In addition, the Bush administration proposed a major expansion of offshore leasing shortly before leaving office, issuing a draft five-year plan to replace the current program. The draft 2010-2015 plan includes leasing off the East and West coasts, which until last year had been covered by longstanding moratoria that have now lapsed, among other expansions.

Salazar is reviewing the plan and is holding several hearings across the country to gather input on offshore drilling policy. While he has suggested the Obama administration is open to some new leasing, he has also accused the Bush administration of acting too aggressively to widen development. Earlier this year, he described the draft proposal as a "headlong rush of the worst kind."

Van Tuyn said the court decision should help inform Salazar's review of where drilling should be allowed. "Salazar has already said he is going to look at this with fresh eyes, and this gives him a good template to do this with," he said.

Interior's study was too narrow, judges say

The decision turned on how Interior reviewed the ecological vulnerability of different areas when crafting the 2007-2012 plan.

Interior ranked the sensitivity of various OCS areas based on only the physical characteristics of those areas' shorelines, basing its rankings on a National Oceanic and Atmospheric Administration index that looked at sensitivity to oil spills, it states.

But the three-judge panel said this was an inadequate way to measure the relative sensitivity because the OCS extends far beyond shoreline areas. The OCS generally comprises federal waters between 3 and 200 miles from state shores. "Interior provides no explanation for how the environmental sensitivity of coastal shoreline areas can serve as a substitute for the environmental sensitivity of OCS areas, when the coastline and proposed leasing areas are so distant from each other," the decision states.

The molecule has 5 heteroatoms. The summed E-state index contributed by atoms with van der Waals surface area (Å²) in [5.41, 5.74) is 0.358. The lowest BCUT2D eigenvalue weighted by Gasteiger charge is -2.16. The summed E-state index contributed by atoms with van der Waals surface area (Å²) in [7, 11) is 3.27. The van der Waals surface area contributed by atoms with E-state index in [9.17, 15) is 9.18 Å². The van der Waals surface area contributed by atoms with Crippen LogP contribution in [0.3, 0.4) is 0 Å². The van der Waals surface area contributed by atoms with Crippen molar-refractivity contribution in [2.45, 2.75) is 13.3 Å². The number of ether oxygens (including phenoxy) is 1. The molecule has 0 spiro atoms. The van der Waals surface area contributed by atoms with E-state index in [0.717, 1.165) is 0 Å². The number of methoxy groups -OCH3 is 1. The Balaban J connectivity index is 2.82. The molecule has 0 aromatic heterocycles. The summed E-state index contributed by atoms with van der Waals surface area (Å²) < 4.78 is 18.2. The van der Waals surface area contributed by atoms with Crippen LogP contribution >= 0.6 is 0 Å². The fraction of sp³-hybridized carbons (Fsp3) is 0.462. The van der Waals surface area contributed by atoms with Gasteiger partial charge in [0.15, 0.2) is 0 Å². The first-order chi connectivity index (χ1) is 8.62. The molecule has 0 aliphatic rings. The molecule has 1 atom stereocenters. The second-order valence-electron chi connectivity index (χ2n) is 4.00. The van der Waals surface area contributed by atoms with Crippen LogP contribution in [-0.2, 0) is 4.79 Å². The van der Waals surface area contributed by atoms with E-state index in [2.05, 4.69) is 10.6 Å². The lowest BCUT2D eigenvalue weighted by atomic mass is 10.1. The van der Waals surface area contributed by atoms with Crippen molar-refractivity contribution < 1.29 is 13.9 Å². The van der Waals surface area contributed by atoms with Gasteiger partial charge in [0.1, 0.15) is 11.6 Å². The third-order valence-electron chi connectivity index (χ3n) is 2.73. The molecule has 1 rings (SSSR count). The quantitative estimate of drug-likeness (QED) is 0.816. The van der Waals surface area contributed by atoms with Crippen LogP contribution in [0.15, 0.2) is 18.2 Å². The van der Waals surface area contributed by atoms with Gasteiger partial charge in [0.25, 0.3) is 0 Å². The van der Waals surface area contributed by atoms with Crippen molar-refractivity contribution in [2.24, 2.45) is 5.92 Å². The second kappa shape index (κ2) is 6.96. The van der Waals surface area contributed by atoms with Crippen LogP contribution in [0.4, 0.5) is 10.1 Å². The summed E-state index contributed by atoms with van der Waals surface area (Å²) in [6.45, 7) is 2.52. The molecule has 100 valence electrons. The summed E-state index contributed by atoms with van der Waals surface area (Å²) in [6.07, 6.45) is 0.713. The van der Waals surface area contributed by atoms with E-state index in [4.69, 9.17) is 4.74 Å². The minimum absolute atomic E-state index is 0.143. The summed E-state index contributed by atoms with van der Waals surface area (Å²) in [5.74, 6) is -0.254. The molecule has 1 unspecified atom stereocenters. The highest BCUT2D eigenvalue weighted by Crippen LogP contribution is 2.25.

The opinion says these analyses are important because Interior, when making leasing decisions under the law, is supposed to strike a balance between potential environmental damage and potential oil and gas discovery. The court said Interior must conduct a more complete comparative analysis of the sensitivity of different OCS areas using a broader lens, and then reassess the timing and location of lease sales under the 2007-2012 plan.

The court sided with the environmentalists on just one of many issues they raised in the litigation. Other claims included allegations that the 2007-2012 plan violated both the Outer Continental Shelf Lands Act and the National Environmental Policy Act by failing to consider the effects of climate change on OCS regions and how the leasing plan would affect climate change.

The suit also claimed that Interior approved the plan without doing enough biological research about the Alaskan seas, and that it violated the Endangered Species Act by failing to adequately consult with the Fish and Wildlife Service or the National Marine Fisheries Service about potential harms before adopting the plan.

The judges said some of these claims were not yet ripe for review, while others lacked merit.

Senate Energy and Natural Resources Committee ranking member Lisa Murkowski (R-Alaska) said she was "troubled that the groups behind this litigation are engaging in the too-familiar tactic of suing on every possible issue, no matter the legal merits."

Copyright 2009 E&E Publishing.

Photo © Paul S. Hamilton